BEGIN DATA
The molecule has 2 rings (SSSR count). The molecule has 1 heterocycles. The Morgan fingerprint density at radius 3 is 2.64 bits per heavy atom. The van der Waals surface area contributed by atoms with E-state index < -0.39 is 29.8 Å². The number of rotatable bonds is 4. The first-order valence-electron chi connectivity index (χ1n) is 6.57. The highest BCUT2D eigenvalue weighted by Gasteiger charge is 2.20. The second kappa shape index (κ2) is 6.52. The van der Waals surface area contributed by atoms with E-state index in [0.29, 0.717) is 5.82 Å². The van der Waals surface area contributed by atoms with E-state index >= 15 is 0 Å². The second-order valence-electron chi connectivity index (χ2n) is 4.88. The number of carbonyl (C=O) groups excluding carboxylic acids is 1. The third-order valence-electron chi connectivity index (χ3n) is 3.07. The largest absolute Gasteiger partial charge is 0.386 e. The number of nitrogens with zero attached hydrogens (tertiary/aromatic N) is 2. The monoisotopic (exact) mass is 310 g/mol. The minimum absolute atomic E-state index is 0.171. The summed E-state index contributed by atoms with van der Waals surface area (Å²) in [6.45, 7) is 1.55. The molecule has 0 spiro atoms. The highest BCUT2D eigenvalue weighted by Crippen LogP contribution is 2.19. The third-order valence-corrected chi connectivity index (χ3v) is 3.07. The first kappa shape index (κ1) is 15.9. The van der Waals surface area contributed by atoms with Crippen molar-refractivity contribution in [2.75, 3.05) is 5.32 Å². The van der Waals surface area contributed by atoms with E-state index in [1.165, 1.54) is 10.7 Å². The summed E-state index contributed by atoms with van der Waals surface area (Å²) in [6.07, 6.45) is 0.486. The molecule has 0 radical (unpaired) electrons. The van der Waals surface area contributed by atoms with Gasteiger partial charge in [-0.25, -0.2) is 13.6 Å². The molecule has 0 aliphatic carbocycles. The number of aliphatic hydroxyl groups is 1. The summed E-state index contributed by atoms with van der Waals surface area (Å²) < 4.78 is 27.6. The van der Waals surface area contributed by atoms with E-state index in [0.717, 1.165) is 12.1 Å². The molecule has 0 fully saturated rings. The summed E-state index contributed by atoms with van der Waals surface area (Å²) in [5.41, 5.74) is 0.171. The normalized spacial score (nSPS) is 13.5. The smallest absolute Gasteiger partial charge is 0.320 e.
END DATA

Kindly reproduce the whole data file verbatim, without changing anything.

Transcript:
The molecule has 2 rings (SSSR count). The molecule has 1 heterocycles. The Morgan fingerprint density at radius 3 is 2.64 bits per heavy atom. The van der Waals surface area contributed by atoms with E-state index < -0.39 is 29.8 Å². The number of rotatable bonds is 4. The first-order valence-electron chi connectivity index (χ1n) is 6.57. The highest BCUT2D eigenvalue weighted by Gasteiger charge is 2.20. The second kappa shape index (κ2) is 6.52. The van der Waals surface area contributed by atoms with E-state index in [0.29, 0.717) is 5.82 Å². The van der Waals surface area contributed by atoms with E-state index >= 15 is 0 Å². The second-order valence-electron chi connectivity index (χ2n) is 4.88. The number of carbonyl (C=O) groups excluding carboxylic acids is 1. The third-order valence-electron chi connectivity index (χ3n) is 3.07. The largest absolute Gasteiger partial charge is 0.386 e. The number of nitrogens with zero attached hydrogens (tertiary/aromatic N) is 2. The monoisotopic (exact) mass is 310 g/mol. The minimum absolute atomic E-state index is 0.171. The summed E-state index contributed by atoms with van der Waals surface area (Å²) in [6.45, 7) is 1.55. The molecule has 0 spiro atoms. The highest BCUT2D eigenvalue weighted by Crippen LogP contribution is 2.19. The third-order valence-corrected chi connectivity index (χ3v) is 3.07. The first kappa shape index (κ1) is 15.9. The van der Waals surface area contributed by atoms with Crippen molar-refractivity contribution in [2.75, 3.05) is 5.32 Å². The van der Waals surface area contributed by atoms with E-state index in [1.165, 1.54) is 10.7 Å². The summed E-state index contributed by atoms with van der Waals surface area (Å²) in [6.07, 6.45) is 0.486. The molecule has 0 radical (unpaired) electrons. The van der Waals surface area contributed by atoms with Gasteiger partial charge in [-0.25, -0.2) is 13.6 Å². The molecule has 0 aliphatic carbocycles. The number of aliphatic hydroxyl groups is 1. The summed E-state index contributed by atoms with van der Waals surface area (Å²) < 4.78 is 27.6. The van der Waals surface area contributed by atoms with E-state index in [0.717, 1.165) is 12.1 Å². The molecule has 0 fully saturated rings. The summed E-state index contributed by atoms with van der Waals surface area (Å²) in [5.41, 5.74) is 0.171. The normalized spacial score (nSPS) is 13.5. The smallest absolute Gasteiger partial charge is 0.320 e.